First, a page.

Thursday, December 19, 2002

So the other night I was talking to an atheist friend of mine regarding whether or not it’s stupid to have faith in God. My position is that it’s not stupid at all to have faith in God, provided that your reasoning behind it is of a decent sort. That's not to say that it's never stupid to have faith in God; or that it's always stupid to not.

I’m of the belief that all people have faith in something, and if they didn’t they’d cease to exist. Even the most empirically minded person has to have some faith. As Kurt Goedel wrote it, on a subject entirely different: “In any non-trivial axiomatic system, there are true theorems which cannot be proven.” At our most empirical, we must still take base perceptions on faith. Why does two equal two? Well, ultimately, because we have faith that it does, and for no better reason.

People have to have faith in the most basic things. We believe that our perceptions are accurate. We believe that we have five fingers because it looks that way, and feels that way, and well it certainly seems that way. Is their proof for the idea that we have five fingers? Hardly! We can’t even prove that, as individuals, we exist. Descartes put forth a mighty effort. But he never really succeeded when he said: “I think, therefore I am.” What he really proved was that there was thinking going on, not that the thought actually belonged to him. It should’ve been stated: “Thinking, therefore thinking is.”

In any case, individuals have to have faith. Even the most hardened skeptic has to believe that getting out of bed each morning is worth something, or that eating is, or that, when he turns the key his car will start up. He may say he doesn’t believe in any of that, but at the base level he must, or he wouldn’t bother with them. You either choose to accept a little blanket faith, or you simply cease to be. If nothing else, it’s practical to have faith. And if you exist, quite frankly, you’ve got faith, so you shouldn't complain about the fact that others have it too.

So, we must have faith to exist. And insofar as it’s reasonable to exist, it’s reasonable to have some blind faith. That doesn’t establish that it’s necessarily reasonable to have faith in God. Faith in God, for instance, just to start, is not integral to one’s daily existence. One can function as easily without a belief in God, as with one. And God’s existence or nonexistence is by no means as readily apparent as, if you turn a key, the car engine starts. So how do we make the enormous jump from stating that it's reasonable to have faith and that it's reasonable to have faith in God?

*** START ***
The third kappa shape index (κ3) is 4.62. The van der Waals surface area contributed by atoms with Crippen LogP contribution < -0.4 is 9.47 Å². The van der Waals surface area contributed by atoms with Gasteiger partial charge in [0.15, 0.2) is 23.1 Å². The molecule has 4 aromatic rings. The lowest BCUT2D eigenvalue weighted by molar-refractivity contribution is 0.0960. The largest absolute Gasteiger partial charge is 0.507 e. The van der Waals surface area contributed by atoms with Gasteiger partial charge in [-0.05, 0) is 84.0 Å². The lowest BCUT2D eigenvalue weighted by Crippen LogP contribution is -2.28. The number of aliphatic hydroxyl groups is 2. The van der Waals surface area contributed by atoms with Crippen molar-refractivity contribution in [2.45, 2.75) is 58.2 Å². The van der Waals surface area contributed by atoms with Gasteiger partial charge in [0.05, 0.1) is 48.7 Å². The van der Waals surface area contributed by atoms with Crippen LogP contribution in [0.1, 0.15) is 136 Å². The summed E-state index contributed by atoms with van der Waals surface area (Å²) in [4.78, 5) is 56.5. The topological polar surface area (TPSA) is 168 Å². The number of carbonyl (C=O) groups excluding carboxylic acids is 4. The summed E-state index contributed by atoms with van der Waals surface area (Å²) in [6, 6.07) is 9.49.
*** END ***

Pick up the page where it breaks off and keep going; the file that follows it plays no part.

There are millions of ways, of course, put forth by better armchair philosphers than me. You've got Pascal's wager, and Thomas Aquinas' many proofs for God, and I think Descartes did some and so on and so forth.

But quite generally, as for me, I don’t find it unreasonable, that even if someone only feels there’s a God, that they might believe that there is one. After all, people feel sure that there is such a thing as love, and that’s the best evidence we have for the fact. Joy is felt, not empirically measured. So, if you feel there’s a God, and there’s no evidence smacking you in the face to suggest there isn’t one, I’d say it’s reasonable to have faith in it. Now, I quite realize, that just because, for instance, someone may feel there’s a Santa Claus, that it doesn’t prove that he exists. But insofar as we can have perfectly present-less Christmas’, if we rely on no one but Santa to bring us gifts, it becomes unreasonable to maintain a belief in Santa. No such contradictions prove problematic for God; or in any case, not the one I'm prone to believing in.

Anyway, this could go on a bit. But I’m lazy, and this isn’t being graded. So there you have it, my opinion on whether or not it’s silly to maintain a belief in God. Take it, leave it, expand or detract from it, and debate it as you like. I'm going to go reread the Lord of the Rings mayhaps.